Instead you have go to a website and ask, and wait to be told yes or no.
So we (the hams) are in second place when it comes to sending
information over these lines.

(There is a fairly new line at something like 250KV close to my back
yard. I don't yet know whether it is carrying PLC.)
Bob Wilson, WA9D
As far as I know, in the USA we only have to inquire before operating
if we're located within 1 km of a power line.


Whereas here in Brit we have restrictions within 1/2 mile of any aerodrome.

But that's a restriction on antenna height (40 feet, I believe - but as I
don't live within 1/2 mile of an airfield, I haven't checked lately).


And it has nothing to do with technical matters, it has everything to do
with not getting in the way of the airplanes.

There was a similar law in Canada when I was licensed decades ago. I
assume it hasn't changed much, but I've never lived near an airport
either, so it never applied to me.

Michael

  #25   Report Post  
Old July 26th 17, 11:46 PM posted to uk.radio.amateur,rec.radio.amateur.antenna
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First recorded activity by RadioBanter: Jan 2015
Posts: 155
Default Full wave antennae on 137kHz?

Custos Custodum wrote:

On Wed, 26 Jul 2017 21:16:02 +0100, Gareth's Downstairs Computer
wrote:

ITYM, "antennae"

It is "antennas" for the things connected to radios and "antennae" for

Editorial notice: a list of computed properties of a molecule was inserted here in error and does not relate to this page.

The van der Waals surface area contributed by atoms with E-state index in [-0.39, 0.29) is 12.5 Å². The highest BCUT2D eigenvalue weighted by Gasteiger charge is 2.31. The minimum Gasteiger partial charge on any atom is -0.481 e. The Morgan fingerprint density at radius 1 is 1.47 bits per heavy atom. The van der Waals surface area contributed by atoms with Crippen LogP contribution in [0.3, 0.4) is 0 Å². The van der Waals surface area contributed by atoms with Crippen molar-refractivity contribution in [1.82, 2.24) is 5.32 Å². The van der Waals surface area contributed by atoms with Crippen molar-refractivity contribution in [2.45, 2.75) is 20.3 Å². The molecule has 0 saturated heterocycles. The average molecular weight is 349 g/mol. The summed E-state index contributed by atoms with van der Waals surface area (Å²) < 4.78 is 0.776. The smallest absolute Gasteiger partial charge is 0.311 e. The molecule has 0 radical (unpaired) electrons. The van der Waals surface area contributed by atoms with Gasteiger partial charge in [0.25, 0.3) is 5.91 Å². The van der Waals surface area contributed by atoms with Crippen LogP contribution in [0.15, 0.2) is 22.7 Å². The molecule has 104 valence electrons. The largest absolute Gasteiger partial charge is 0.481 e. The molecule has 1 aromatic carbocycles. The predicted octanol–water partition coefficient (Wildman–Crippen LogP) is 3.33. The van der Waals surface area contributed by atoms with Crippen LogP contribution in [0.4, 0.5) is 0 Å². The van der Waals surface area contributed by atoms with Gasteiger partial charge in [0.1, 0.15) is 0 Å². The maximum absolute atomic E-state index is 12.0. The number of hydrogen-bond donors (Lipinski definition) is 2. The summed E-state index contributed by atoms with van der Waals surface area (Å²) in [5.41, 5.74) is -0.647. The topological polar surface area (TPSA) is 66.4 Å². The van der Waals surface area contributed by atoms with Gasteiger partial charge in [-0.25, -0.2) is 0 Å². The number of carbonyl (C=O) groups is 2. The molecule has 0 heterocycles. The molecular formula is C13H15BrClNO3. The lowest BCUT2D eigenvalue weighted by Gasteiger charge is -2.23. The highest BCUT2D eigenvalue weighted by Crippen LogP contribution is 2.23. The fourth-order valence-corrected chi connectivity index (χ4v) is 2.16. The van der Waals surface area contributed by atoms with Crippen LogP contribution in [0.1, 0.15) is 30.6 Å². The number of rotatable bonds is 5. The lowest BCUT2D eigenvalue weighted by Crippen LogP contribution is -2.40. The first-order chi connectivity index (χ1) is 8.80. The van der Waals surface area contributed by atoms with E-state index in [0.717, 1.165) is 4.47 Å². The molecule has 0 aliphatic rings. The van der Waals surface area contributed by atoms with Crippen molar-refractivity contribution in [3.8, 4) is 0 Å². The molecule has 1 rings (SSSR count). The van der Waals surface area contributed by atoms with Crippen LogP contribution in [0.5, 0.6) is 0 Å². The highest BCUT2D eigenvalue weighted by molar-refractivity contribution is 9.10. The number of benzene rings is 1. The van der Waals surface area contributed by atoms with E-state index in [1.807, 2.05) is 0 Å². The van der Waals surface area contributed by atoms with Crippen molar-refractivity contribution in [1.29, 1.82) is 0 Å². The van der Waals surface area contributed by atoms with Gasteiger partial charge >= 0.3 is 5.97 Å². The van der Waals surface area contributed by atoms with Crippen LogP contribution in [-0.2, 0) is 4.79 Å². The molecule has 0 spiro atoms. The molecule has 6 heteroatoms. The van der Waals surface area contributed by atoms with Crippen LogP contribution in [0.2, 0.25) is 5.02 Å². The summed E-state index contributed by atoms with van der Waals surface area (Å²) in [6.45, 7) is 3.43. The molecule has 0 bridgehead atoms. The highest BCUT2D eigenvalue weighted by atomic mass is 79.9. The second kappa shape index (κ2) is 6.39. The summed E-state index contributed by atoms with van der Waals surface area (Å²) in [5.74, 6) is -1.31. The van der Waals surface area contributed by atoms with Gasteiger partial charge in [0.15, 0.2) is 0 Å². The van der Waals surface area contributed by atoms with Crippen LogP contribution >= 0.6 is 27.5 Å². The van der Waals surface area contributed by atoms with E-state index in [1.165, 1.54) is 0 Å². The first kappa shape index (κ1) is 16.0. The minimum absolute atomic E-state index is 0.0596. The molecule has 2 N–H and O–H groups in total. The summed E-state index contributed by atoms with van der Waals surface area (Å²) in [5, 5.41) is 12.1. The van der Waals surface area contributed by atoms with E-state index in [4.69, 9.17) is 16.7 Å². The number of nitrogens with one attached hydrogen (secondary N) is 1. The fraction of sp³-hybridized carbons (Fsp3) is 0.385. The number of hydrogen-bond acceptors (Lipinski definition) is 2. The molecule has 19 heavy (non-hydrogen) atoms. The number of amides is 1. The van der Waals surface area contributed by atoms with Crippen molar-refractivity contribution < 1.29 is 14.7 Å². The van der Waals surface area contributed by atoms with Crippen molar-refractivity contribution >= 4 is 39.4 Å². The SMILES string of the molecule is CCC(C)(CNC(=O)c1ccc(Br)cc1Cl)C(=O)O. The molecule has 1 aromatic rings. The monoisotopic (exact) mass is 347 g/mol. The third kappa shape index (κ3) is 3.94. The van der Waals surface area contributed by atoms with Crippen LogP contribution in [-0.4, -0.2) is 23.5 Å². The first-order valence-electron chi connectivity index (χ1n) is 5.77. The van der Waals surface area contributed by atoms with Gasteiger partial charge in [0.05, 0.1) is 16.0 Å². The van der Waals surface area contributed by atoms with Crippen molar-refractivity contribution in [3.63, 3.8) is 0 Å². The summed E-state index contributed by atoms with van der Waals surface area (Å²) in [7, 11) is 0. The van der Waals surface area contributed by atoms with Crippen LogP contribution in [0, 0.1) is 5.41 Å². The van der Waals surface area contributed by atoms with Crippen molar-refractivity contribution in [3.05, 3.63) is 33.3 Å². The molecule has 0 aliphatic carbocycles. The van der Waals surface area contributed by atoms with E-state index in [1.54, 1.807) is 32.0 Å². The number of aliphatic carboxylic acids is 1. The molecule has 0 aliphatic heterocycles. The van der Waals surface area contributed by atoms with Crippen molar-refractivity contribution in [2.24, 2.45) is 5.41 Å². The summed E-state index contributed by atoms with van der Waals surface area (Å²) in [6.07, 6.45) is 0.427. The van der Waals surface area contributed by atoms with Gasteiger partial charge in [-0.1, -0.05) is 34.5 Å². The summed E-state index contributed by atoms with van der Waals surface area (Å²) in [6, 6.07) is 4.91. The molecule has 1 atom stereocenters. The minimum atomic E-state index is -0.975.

things connected to insects and arthopods even in the UK, not just in the
US, according to Collins English Dictionary.



Try a dictionary for grownups such as the OED and not one
targetted at disuptive children.


Your wish is my command. From OED3, March 2016:

antenna, n.
View as: Outline |Full entryKeywords: On |Off
Quotations: Show all |Hide all
Pronunciation: Brit. /an't?n?/, U.S. /æn't?n?/
Frequency (in current use):
Inflections: Pl. antennae, (esp. in sense 4) antennas.
Origin: A borrowing from Latin. Etymons: Latin antenna, antemna,
Italian antenna.
Etymology: classical Latin antenna, earlier antemna... (Show More)

4. A wire, rod, or other structure by which airborne radio waves are
transmitted or received, usually as part of a radio or television
transmission or receiving system; = aerial n. 3.

1902˜2013(Show quotations)


Interpreting that, it does bear out Gareth's theory that antennae is the